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Second Night Story: Ducktastic!

First Published 17 April 2008, Last Updated 17 April 2008

In a fitting tribute to a show that specifically aims to break down theatrical conventions, Tom Bowtell casts off the shackles of tradition and goes along to the second night of Ducktastic! at the Albery to see the feathers (and some of the cast members) fly.

It has been said by some cynical souls that once you’ve seen one parodic-comedy-about-a-failing-magician-who-makes-a-last-gasp-effort-to-win-back-his-estranged-wife-by-launching-a-fraudulent-show-about-a-mind-reading-duck-called-Daphne-who-turns-out-to-be-magical-after-all-and-sends-one-member-of-the-audience-potty-and-another-to-the-Taj-Mahal, you’ve seen them all, but I believe that Ducktastic!, the latest collaboration between The Right Size (Hamish McColl and Sean Foley) and director Kenneth Branagh, is an exception to that rule.

The show starts, as many do, with Al Pacino talking about the dawn of time as half a 50ft duck descends gracefully from the ceiling. Within seconds of its arrival, this quacking goliath releases a man-size egg, out of which emerges… another, normal sized, live duck; called Daphne. It is at this point that proceedings start to get a bit odd.

Please don’t panic, readers, I’m not about to regale you with the entire outlandish plot of Ducktastic! as to do so would A: spoil the experience for you and B: force me to revisit some of the most eggshaustingly ingenious puns of my entire existence something my fragile psyche isn't quite ready for. Let’s just say that the story is odder than a pair of eccentric socks that are different in colour, size, shape and nationality, and features a magician called Christophe Ursula Sassoon, at least two fully-functioning nude suits, a plant in the audience which is a yukka, an inadvertently-violent usherette and some ducks.

Ah yes, the ducks. There are quite a few of them. In addition to the massive fowl that launches both halves of the show, Ducktastic! also features Foley and McColl dressed as little ducklings, singing a jaunty number, a flock of animatronic robot ducks and at least 10 real life ducks, who do some impressive gallivanting throughout the show. The play also features a deluge of duck gags, including, as one duck pops its head out from between some sofa cushions, the line: “oh look, it’s a Peking duck”.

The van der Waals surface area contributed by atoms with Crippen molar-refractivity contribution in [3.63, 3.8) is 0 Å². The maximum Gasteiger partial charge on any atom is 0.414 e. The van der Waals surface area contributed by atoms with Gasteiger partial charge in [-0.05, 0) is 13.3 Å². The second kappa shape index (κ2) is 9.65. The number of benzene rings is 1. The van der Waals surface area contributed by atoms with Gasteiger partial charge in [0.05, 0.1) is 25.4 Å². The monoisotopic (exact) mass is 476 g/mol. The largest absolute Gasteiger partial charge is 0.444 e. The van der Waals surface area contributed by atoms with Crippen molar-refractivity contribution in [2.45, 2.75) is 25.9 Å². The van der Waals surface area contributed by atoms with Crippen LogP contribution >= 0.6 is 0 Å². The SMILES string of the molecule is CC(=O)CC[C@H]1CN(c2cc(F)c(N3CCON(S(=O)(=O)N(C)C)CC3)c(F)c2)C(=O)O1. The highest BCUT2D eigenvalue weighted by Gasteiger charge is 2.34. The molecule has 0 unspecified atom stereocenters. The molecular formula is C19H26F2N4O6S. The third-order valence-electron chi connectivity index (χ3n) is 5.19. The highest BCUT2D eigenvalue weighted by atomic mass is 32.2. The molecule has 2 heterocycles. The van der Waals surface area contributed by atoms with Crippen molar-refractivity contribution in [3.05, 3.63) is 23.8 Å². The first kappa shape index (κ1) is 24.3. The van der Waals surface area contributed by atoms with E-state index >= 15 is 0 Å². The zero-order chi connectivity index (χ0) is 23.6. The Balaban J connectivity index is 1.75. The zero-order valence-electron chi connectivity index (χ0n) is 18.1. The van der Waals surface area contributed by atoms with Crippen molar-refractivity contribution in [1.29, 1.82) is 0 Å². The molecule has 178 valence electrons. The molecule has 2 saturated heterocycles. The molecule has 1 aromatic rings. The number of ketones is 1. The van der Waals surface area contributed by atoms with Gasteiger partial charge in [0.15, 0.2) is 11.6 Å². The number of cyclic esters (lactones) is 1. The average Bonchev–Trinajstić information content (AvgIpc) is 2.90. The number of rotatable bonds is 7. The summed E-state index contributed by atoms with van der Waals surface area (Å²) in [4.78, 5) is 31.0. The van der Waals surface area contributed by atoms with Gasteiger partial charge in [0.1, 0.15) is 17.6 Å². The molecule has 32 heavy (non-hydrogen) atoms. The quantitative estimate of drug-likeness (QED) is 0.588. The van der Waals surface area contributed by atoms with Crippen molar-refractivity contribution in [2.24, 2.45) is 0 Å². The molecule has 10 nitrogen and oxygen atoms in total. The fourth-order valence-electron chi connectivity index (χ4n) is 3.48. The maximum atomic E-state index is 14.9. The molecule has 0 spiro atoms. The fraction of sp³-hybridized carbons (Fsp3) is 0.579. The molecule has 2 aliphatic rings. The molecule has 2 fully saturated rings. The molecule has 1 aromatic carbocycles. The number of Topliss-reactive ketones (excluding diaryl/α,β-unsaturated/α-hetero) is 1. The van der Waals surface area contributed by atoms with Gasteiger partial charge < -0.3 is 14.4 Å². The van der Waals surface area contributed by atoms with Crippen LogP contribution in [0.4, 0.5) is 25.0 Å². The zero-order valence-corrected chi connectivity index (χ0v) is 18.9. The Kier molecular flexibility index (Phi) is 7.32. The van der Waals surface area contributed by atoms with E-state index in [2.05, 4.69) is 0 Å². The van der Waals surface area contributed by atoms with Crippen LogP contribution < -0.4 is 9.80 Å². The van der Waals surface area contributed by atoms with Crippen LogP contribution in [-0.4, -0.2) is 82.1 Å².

All of which brings us back to Ducktastic’s vicious and sadistic use of wea-puns of mass destruction: I counted at least 89 of them during the show which even ended with a rousing chorus of the much-loved song “duck you”. This tally doesn’t take in to account a further 14 double entendres which I also picked up on, “I felt something between us as we danced”, being one of the more printable ones. Interestingly, at no point does anyone make a pun about “having a fowl on the stage”, which is disappointing.

In addition to its cascade of puns, its ludicrous plot and all those ducks, Ducktastic! is also remarkable for its combination of the Right Size’s traditional physical tomfoolery and some brilliantly baffling magical illusions, created by Simon Drake. It is typical of the contrary and theatrical double-think of The Right Size that in a show which is intentionally packed with gags that are cheesier than Switzerland, and which is designed to give the impression of shambolic chaos, the physical theatre and illusions are both tightly-choreographed and slickly carried out.

In many ways, Ducktastic! is thus very much the son and heir of A Play What I Wrote, as it features Eric Morecambe-esque knee wobbling, jaunty tunes, theatrical non-conformity, physical larks and lots of silliness; in some ways however, it is completely different, as it features lots of ducks.

Ducktastic! is booking at the Albery theatre until 15 July 2006.


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